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Evolutionary Art Using Summed Multi-Objective Ranks

Part of the Genetic and Evolutionary Computation book series (GEVO,volume 8)

Abstract

This paper shows how a sum of ranks approach to multi-objective evaluation is effective for some low-order search problems, as it discourages the generation of outlier solutions. Outliers, which often arise with the traditional Pareto ranking strategy, tend to exhibit good scores on a minority of feature tests, while having mediocre or poor scores on the rest. They arise from the definition of Pareto dominance, in which an individual can be superlative in as little as a single objective in order to be considered undominated. The application considered in this research is evolutionary art, inwhich images are synthesized that adhere to an aesthetic model based on color gradient distribution. The genetic programming system uses 4 different fitness measurements, that perform aesthetic and color palette analyses. Outliers are usually undesirable in this application, because the color gradient distribution measurements requires 3 features to be satisfactory simultaneously. Sum of ranks scoring typically results in images that score better on the majority of features, and are therefore arguably more visually pleasing. Although the ranked sum strategy was originally inspired by highly dimensional problems having perhaps 20 objectives or more, this research shows that it is likewise practical for low-dimensional problems.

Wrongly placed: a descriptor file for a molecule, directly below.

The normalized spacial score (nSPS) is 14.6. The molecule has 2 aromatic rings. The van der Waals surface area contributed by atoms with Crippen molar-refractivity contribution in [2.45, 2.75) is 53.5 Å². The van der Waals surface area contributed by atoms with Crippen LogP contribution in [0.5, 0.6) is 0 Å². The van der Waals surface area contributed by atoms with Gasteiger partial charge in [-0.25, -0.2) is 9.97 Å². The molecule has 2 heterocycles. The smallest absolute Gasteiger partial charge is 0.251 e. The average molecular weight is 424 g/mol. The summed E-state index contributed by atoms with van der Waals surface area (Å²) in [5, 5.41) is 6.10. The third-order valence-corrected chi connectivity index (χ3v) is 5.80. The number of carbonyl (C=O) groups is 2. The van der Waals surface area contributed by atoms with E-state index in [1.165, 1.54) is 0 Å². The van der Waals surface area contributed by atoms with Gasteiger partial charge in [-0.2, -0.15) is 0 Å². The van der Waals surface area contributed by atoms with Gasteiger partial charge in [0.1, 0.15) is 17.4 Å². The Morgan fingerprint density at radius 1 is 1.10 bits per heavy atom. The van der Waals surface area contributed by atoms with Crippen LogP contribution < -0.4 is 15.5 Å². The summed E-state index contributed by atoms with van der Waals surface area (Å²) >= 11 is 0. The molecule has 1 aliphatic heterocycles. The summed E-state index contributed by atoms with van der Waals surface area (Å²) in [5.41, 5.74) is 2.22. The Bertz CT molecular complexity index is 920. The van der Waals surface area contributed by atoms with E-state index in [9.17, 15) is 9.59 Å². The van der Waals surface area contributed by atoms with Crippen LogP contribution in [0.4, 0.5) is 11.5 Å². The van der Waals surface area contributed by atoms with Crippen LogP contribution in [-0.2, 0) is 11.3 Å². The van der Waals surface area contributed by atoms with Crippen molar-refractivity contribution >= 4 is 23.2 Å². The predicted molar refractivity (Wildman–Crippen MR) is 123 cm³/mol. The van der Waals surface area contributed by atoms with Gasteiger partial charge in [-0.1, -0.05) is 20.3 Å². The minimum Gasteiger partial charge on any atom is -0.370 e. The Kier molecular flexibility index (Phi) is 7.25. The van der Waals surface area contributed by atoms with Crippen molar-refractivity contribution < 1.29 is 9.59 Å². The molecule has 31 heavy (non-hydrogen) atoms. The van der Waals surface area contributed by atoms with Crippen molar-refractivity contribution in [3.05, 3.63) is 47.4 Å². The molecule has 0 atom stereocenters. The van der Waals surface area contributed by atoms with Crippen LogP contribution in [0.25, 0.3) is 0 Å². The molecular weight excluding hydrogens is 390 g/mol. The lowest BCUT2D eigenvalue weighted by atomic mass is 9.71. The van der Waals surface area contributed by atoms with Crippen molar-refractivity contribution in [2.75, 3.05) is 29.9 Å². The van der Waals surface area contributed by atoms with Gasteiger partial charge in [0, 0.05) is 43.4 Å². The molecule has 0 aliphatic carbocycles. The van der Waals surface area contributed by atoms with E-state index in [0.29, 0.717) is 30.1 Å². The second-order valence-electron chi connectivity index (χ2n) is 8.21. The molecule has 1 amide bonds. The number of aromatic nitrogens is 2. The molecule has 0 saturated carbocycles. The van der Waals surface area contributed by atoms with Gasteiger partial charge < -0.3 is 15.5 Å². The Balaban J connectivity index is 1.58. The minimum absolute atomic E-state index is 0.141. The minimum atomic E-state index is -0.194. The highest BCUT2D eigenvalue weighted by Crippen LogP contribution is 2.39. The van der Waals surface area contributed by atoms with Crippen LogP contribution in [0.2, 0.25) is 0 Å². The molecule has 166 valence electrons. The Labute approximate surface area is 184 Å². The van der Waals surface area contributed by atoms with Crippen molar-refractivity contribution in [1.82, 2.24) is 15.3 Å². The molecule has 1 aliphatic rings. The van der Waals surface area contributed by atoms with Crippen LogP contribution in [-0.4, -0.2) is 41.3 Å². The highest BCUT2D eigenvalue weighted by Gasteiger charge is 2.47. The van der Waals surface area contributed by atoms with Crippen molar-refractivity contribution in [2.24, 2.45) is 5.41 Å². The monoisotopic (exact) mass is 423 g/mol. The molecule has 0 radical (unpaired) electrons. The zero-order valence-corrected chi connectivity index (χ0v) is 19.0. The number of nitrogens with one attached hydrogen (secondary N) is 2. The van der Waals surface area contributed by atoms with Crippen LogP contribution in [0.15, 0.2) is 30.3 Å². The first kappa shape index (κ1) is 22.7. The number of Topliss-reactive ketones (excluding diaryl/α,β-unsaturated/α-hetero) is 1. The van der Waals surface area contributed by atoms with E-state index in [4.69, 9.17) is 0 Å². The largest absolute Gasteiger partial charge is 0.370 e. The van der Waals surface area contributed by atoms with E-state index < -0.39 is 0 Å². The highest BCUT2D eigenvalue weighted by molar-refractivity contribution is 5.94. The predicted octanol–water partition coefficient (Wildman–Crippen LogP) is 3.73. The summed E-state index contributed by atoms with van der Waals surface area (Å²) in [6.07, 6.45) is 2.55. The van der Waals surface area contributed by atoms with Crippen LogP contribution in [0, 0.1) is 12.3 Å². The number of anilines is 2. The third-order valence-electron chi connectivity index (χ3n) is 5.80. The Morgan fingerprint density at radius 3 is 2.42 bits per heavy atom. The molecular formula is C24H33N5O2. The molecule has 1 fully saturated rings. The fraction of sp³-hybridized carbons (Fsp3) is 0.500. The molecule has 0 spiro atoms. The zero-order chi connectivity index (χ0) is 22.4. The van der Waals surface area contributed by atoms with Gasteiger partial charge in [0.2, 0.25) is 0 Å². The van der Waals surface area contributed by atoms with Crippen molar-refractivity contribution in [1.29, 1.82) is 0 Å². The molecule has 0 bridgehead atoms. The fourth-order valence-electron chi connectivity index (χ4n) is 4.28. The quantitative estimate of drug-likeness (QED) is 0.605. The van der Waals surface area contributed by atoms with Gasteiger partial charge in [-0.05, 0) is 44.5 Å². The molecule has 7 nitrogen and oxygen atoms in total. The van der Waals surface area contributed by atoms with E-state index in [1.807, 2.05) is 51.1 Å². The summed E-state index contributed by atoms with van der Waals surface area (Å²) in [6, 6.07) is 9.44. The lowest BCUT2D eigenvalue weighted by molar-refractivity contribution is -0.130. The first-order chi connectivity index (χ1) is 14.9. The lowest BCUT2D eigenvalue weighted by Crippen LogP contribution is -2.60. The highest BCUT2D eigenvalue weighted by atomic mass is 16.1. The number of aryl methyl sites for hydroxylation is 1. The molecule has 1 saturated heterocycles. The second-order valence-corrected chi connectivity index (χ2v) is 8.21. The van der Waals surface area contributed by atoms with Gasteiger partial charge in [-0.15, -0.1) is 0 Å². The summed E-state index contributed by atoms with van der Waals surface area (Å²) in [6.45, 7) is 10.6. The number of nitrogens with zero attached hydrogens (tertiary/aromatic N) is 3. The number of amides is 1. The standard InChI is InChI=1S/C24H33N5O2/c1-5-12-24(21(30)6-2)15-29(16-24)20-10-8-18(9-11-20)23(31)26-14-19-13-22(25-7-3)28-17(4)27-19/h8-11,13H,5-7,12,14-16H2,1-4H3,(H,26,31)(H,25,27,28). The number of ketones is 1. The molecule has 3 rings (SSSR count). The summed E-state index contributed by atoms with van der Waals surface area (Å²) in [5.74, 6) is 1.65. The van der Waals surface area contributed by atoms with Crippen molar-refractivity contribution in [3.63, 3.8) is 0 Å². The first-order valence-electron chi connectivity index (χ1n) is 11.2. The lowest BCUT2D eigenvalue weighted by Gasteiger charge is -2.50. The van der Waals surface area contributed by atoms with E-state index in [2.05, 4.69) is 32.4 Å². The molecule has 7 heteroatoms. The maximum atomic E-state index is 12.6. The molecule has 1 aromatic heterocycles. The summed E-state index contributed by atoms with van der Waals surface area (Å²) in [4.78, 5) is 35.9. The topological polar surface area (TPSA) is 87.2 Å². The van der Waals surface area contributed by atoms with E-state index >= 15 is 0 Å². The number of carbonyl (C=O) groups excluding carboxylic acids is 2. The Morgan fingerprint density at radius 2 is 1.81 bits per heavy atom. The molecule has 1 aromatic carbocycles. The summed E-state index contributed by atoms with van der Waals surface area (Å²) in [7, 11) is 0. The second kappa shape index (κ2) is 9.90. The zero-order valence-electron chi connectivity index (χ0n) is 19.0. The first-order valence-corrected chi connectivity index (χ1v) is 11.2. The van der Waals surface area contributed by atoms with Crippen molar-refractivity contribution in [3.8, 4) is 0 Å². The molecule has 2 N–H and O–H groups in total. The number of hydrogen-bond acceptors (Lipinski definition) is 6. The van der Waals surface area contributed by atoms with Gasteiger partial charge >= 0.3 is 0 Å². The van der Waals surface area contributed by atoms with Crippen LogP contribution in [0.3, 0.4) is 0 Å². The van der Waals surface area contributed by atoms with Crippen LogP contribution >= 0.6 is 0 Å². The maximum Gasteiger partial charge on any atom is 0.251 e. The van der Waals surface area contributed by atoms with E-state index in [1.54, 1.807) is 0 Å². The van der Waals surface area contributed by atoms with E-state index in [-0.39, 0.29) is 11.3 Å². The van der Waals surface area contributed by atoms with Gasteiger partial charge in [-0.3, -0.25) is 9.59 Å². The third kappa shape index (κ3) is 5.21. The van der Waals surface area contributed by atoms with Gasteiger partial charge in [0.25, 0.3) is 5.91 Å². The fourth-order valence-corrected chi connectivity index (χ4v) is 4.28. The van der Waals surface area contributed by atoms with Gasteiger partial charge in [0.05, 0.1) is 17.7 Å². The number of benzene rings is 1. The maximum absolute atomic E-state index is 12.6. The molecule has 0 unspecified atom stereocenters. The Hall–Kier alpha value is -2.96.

Keywords

  • genetic programming
  • evolutionary art
  • multi-objective optimization

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Bergen, S., Ross, B.J. (2011). Evolutionary Art Using Summed Multi-Objective Ranks. In: Riolo, R., McConaghy, T., Vladislavleva, E. (eds) Genetic Programming Theory and Practice VIII. Genetic and Evolutionary Computation, vol 8. Springer, New York, NY. https://doi.org/10.1007/978-1-4419-7747-2_14

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  • DOI: https://doi.org/10.1007/978-1-4419-7747-2_14

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